Leasing 101: Do I need a written commercial lease?

December 17, 2020

Whether you are a landlord or tenant, a lease agreement is a significant part of your business. A typical commercial lease agreement is between 20 and 30 pages long because it must capture every aspect of the leasing relationship. There is no “standard” lease agreement. Unlike residential leases, there is no legislation setting out what must be in a commercial lease. This means you and the other side can tailor your agreement as much as you wish. This is why is it important to have a lawyer looking out for your best interests when entering into a lease.

What should be in my lease?

The content of commercial and other leases is dictated entirely by the parties’ agreement and negotiation. Commercial leases should include provisions that talk about all of these crucial elements:

  • Who the parties are
  • How rent is calculated and when it is due
  • What rent is for (square footage, access to common areas)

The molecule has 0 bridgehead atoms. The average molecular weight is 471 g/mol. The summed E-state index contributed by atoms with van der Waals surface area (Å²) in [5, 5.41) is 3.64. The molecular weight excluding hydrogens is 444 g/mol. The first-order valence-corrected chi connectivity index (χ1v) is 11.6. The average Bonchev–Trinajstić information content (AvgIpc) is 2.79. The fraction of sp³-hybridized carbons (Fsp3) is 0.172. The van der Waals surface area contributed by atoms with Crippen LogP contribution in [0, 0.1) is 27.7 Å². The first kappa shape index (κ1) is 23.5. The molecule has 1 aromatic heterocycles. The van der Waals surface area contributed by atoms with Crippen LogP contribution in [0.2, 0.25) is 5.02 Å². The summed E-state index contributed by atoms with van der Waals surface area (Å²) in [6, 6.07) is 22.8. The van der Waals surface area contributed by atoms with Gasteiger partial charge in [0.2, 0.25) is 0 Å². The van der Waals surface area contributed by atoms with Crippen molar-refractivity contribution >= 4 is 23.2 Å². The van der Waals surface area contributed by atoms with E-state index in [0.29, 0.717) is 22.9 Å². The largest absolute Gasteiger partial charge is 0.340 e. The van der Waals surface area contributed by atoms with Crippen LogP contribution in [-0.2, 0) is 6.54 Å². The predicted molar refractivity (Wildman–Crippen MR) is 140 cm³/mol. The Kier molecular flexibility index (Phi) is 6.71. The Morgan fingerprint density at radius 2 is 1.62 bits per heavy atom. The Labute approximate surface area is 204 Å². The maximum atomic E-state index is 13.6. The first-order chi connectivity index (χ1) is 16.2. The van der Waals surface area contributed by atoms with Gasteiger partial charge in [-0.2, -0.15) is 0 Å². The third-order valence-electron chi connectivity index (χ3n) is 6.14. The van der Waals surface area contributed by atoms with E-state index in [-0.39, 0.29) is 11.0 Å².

• Security deposits
  • Who pays for utilities
  • Who is responsible for services like snow removal, landscaping, parking, HVAC servicing, improvements and general maintenance in leased and common areas
  • The landlord’s options if the tenant fails to pay
  • The tenant’s options if the landlord fails to meet its obligations
  • Limitations on the type of business that can be run from the leased premises
  • Covenants against competing businesses on the same premises
  • Who pays and owns improvements to the leased premises
  • Insurance
  • Taxes
  • Restrictions and conditions on subletting
  • What happens if either party goes bankrupt or ceases operations

Keep in mind there may be very different considerations if you are leasing a bay or unit within a building or a standalone building.

Our Business & Commercial Law lawyers at MHR Law can help you make sense of your lease agreement, help you negotiate a lease that is in your best interests and enforce your rights as a tenant or landlord.